26. Case Williams (141 points, 18 ballots)
The 6’3” right-handed starter, who turns 21 next month, is likely best known as Colorado’s fourth-round pick out of Douglas County HS in 2020. Williams was traded to the Cincinnati Reds before he could debut with the Rockies, then was re-acquired in late July 2021 as part of the Mychal Givens trade. Williams began 2021 with Cincinnati’s A-ball affiliate as one of the younger players in the league (about 2.9 years younger than average). With that context, it’s easier to be happy about his 2021 season despite the 5.73 ERA, 1.63 WHIP, 5.6 BB/9 rate, and 6.1 K/9 rate in 75 1⁄3 IP between the two orgs.
Williams repeated in Low-A Fresno to start 2022, where he was still 1.8 years younger than league average. This time around, Williams brought down his ERA (to 4.22) and WHIP (to 1.39) while increasing his K/9 (to 9.0), and decreasing his BB/9 (to 3.4) in 89 2⁄3 innings across 16 starts for Fresno. That was enough for Williams to get a promotion to High-A in early August, where he was 3.2 years younger than league average.
Williams had six starts for Spokane, throwing 32 1⁄3 innings with a 5.57 ERA (4.37 xFIP), 1.55 WHIP, 9.2 K/9 rate, and 3.1 BB/9 rate — roughly comparable to his Low-A numbers considering the jump in competition. The Rockies liked that enough for Williams to get a one-start cameo in Double-A Hartford (where he was 4.5 years younger than league average) in mid-September. All Williams did there was strike out 12 over six innings, allowing four runs on six hits and a walk.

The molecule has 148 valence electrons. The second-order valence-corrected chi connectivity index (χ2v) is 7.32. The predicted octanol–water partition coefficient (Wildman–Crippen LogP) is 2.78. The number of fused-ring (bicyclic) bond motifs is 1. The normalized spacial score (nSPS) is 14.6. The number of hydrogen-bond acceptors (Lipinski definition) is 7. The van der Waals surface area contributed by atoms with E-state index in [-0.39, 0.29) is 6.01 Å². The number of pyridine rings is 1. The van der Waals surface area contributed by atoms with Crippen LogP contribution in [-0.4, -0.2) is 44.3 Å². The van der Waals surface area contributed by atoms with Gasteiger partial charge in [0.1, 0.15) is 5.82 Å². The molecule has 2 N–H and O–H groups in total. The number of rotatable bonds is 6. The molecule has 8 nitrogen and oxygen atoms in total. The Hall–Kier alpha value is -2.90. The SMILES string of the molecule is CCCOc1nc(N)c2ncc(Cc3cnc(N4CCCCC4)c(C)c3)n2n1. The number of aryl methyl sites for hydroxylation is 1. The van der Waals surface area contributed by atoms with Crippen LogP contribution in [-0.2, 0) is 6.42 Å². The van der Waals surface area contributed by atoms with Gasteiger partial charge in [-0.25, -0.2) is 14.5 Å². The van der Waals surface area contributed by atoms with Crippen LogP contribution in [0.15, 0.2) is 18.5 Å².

It was a nice capper to a successful 2022 season for Williams, who threw 128 innings of 4.64 ERA ball across three levels as a 20-year-old with a 1.42 WHIP, 9.5 K/9 rate, and 3.2 BB/9 rate. In comparison to 2021, Williams threw 53 more innings, struck out 84 more batters, and walked one fewer, all despite pitching some of those innings against much more advanced hitting.
Here’s some pre-draft video of Williams courtesy of Perfect Game:
Baseball Prospectus ranked Williams 19th in their November system write-up:
[Williams] is still a work in progress as a pitching prospect. His fastball can catch a bit too much plate, given that he sits low-90s. A bit more velocity might help set up his potential above-average curve, and he will need to find a bit more fade on the change-up as well. Williams has the breaker to miss some bats, but needs to firm up the fastball command and the rest of the arsenal to settle in at the back of a major league rotation, or in the middle innings of a bullpen.
Marc Delucchi of BP wrote an eyewitness account of Williams from a mid-June appearance with Fresno, giving him a 45 OFP evaluation with this conclusion:
[Williams] has a good feel for locating his fastball and break on his curveball, but his changeup is lagging far beyond the other two offerings, which aren’t good enough to dominate even at Single-A. He’s a long way from his ceiling, but barring a significant improvement, he projects as a multi-inning swingman.
Williams was listed as a player of note in the Fangraphs system write-up in January 2022, saying only that “[Williams] sits 90-92 mph and has an average breaking ball.”
Williams has been desirable enough as a prospect to be traded twice already. He has done well as one of the younger players in the league in both of his professional seasons, and looks like a good bet to stick in the rotation for now. He’ll be 21 this season and could be starting it in Double-A, meaning that by the time the Rockies have to decide on Williams’ 40-man roster status after the 2024 season, he might already have plenty of experience in the upper minors (or already be in the majors if it goes well).
The age/level performance Williams had in 2022 was encouraging, as was his appearance on BP’s top 20 prospects a few months ago. It was enough for me to elevate Williams up to a 40 FV prospect and sneak him just onto my list at 30 among a lot of similar pitching prospects.